Who says you have to be a 1st round selection to be successful in the NFL? Here are four guys with borderline first round grades who should have a major impact at the next level.
Jeremy Beal OLB, Oklahoma (6’2, 268)
Beal is the most pro-ready 3-4 outside linebacker in this class; period. He’s a true three-down rush linebacker prospect with double-digit sack potential. Oklahoma utilized a hybrid 4-3/3-4 front which gave Beal the experience in both packages. In passing situations, especially on third down, Beal would play with his hand on the ground as an outside edge rusher. On early downs, Beal would play the standup role and showed the ability to contain and make plays against the run. The Oklahoma “tweener” is a tenacious tackler who flies to the football with tremendous speed and agility for a 268-pound lineman. He’s rarely engulfed at the point of attack and his hand technique is matched by few. In 42 career starts, Beal registered 29 sacks and 57.5 TFL. His relentless and tenacious play should earn him a top 20 grade by April. He’s listed 8th overall on my latest big board!
NFL Comparison: LaMarr Woodley, Pittsburgh
Kelvin Sheppard ILB, LSU (6’2, 250)
Turn on an LSU game of the last three seasons and you’ll notice a commonality while watching the defense: Kelvin Sheppard will be around the football. Sheppard, a three year starter, was considered the team leader throughout his junior and senior seasons. At 6’2, 250, Sheppard is a tremendous athlete who has the ability to play in both a 4-3 and 3-4 scheme. The LSU linebacker has legitimate sideline-to-sideline range and his best asset is instincts. False steps are an unusual spectacle when breaking down tape of Sheppard. He has experience at outside and inside linebacker, and he can play both roles at the next level, though he’ll likely stay inside. He currently grades out as an early second round pick; however, I’d use a mid-to-late first if I needed a potential defensive leader.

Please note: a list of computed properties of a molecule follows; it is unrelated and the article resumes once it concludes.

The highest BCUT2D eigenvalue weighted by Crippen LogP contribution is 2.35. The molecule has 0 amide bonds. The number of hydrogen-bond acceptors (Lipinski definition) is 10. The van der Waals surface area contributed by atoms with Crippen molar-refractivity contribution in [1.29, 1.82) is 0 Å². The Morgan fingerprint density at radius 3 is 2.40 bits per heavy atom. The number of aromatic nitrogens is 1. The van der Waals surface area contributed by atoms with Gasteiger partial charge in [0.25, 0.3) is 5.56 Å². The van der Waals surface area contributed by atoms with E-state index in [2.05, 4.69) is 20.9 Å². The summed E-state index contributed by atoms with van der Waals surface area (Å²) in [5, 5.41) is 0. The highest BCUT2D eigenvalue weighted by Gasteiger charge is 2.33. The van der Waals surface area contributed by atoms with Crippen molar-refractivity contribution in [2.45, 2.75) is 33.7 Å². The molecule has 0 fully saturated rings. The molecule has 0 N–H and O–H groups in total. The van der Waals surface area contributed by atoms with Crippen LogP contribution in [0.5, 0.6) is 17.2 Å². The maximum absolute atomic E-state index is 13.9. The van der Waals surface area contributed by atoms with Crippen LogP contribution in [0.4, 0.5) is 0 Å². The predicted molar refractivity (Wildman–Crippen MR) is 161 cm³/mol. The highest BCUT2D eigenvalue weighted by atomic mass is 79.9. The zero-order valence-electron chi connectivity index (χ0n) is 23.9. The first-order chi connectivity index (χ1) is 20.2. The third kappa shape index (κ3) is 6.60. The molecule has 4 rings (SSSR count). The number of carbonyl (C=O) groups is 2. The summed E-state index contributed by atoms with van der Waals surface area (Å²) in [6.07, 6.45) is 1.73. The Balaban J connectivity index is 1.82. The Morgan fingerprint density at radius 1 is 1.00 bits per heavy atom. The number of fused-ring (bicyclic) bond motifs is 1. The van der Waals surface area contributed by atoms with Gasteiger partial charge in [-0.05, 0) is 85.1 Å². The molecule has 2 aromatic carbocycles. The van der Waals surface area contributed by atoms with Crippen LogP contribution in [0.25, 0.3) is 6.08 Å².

NFL Comparison: Jerod Mayo, New England
Gabe Carimi OT, Wisconsin (6’7, 315)
The collective concern with Carimi; does he have the feet to handle speed rushers at the next level? We’ll know more after this week when he’s matched-up in one-on-one drills against Ryan Kerrigan and Jeremy Beal. Still, at the very least, if I draft Carimi, I will have a staple at right tackle. Carimi’s strength is matched by few and his long arms and wide frame make him an ideal candidate for any team that utilizes a power running game. While critics knock his foot-speed, there are few who doubt Carimi’s technique as a run blocker AND in pass protection. Carimi, a four year starter, had an excellent senior season, dominating future NFL players Adrian Clayborn and Cam Heyward. If Carimi can prove that he can work with edge rushers, there’s no doubt that his physical attributes are worthy of a mid-first round pick.
NFL Comparison: Bryant McKinnie, Minnesota
Stephen Schilling OG, Michigan (6’4, 302)
It’s hard for interior lineman to stand out on tape… and then there’s Stephen Schilling. Schilling is simply a guard that can do it all. As a four-year starter, Schilling has experience at both guard and tackle. His technique is flawless; he has the feet to dominate in pass protection and the strength to maul in the run game. He’s a natural knee bender and he’s excellent with his hands at the point of attack. He’s rarely pushed off the ball with the bull rush and his kick slide and long arms allow him to keep his man in front of him. Schilling is a technician who grades out as a second round pick only because I wouldn’t select a guard in the first round. He’s my top rated interior lineman in this year’s class—yes, over Mike Pouncey.
NFL Comparison: Logan Mankins, New England
Senior Bowl Preview Notes
- Ryan Kerrigan measured in at 255 lbs. That may rule him out of most 4-3 schemes–and we don’t have tape of him standing up and playing in space. Reminds me of Jerry Hughes who went 32nd overall last season.
- Watch out for Auburn tackle Lee Ziemba. On tape he looks like an NFL tackle, yet he’s only considered a second round pick by most.
- The 2011 tight end class will have little resemblance to the 2010 class. Top senior prospects DJ Williams and Lance Kendricks weighed in at 236 and 240 lbs.
- It will be interesting to see what happens with Von Miller’s stock. He’s a sack artist by trade, athletic and speedy and will certainly run well at the combine. But on tape, his play against the run is suspect.
- All eyes will be on Jake Locker’s week. This will be the tell for whether he’s a top 10 pick or a mid-to-late first rounder.
- The toughest prospect to grade out this week will be Florida safety Ahmad Black. On tape, he plays like the top safety in the class, but there is an obvious size concern at 5’9, 183.
- Keep an eye out in Mobile for Rutgers safety Joe Lefeged. We went to school together at Bullis High School (Potomac, Maryland). He’s a hell of a player. Set a Rutgers record for kickoff return yards in a season.